NFL will allow 22,000 fans, including 7,500 health workers, to attend Super Bowl
The NFL announced Friday that 7,500 healthcare workers vaccinated for the coronavirus will be given free tickets to next month’s Super Bowl in Tampa, Fla.
NFL Commissioner Roger Goodell also said in a news release that attendance at the Feb. 7 game would be limited to those workers and about 14,500 other fans. Raymond James Stadium, home of the Tampa Bay Buccaneers, has a capacity of just under 66,000, according to its website.
Most of the healthcare workers who will get free tickets will come from the Tampa Bay area and central Florida, Goodell said. But he added that all 32 NFL teams will choose some workers from their cities to attend the game.
“These dedicated healthcare workers continue to put their own lives at risk to serve others, and we owe them our ongoing gratitude,” Goodell said. “We hope in a small way that this initiative will inspire our country and recognize these true American heroes.”
There will also be what Goodell called “a variety of special moments” to honor healthcare workers in the stadium during the game and also on the CBS television broadcast.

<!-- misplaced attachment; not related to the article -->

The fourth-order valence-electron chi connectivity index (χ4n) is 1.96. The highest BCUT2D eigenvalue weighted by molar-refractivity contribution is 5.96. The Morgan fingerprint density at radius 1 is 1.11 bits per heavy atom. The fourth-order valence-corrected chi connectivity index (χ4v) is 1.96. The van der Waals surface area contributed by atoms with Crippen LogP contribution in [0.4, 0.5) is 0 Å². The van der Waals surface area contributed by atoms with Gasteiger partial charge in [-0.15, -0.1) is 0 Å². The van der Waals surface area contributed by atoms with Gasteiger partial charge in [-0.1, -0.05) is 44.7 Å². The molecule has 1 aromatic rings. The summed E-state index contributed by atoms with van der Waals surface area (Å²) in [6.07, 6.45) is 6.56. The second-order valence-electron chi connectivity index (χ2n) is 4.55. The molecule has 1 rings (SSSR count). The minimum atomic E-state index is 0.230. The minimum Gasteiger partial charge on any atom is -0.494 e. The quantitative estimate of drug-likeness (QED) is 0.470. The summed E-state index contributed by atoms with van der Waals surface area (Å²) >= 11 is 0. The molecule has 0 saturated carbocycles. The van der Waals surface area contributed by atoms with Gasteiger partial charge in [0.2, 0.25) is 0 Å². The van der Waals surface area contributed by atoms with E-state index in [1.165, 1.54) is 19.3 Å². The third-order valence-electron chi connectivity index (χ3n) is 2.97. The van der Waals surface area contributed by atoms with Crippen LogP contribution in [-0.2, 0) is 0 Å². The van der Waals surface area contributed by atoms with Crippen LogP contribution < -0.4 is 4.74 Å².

Tampa Mayor Jane Castor said the NFL’s decision is a perfect way to honor healthcare workers at such a high-profile event.
“Our country has endured to much over the last year and we can’t lose sight of those who worked day in and day out to keep us safe,” Castor said in the NFL release.
As with NFL games throughout the season, the Super Bowl will include mandatory wearing of masks, social distancing, touchless concession stands and controlled entry and exits. The NFL has had about 1.2 million fans attend 116 games so far during the regular season and playoffs, Goodell said.
Must-read stories from the L.A. Times
Get the day's top news with our Today's Headlines newsletter, sent every weekday morning.
You may occasionally receive promotional content from the Los Angeles Times.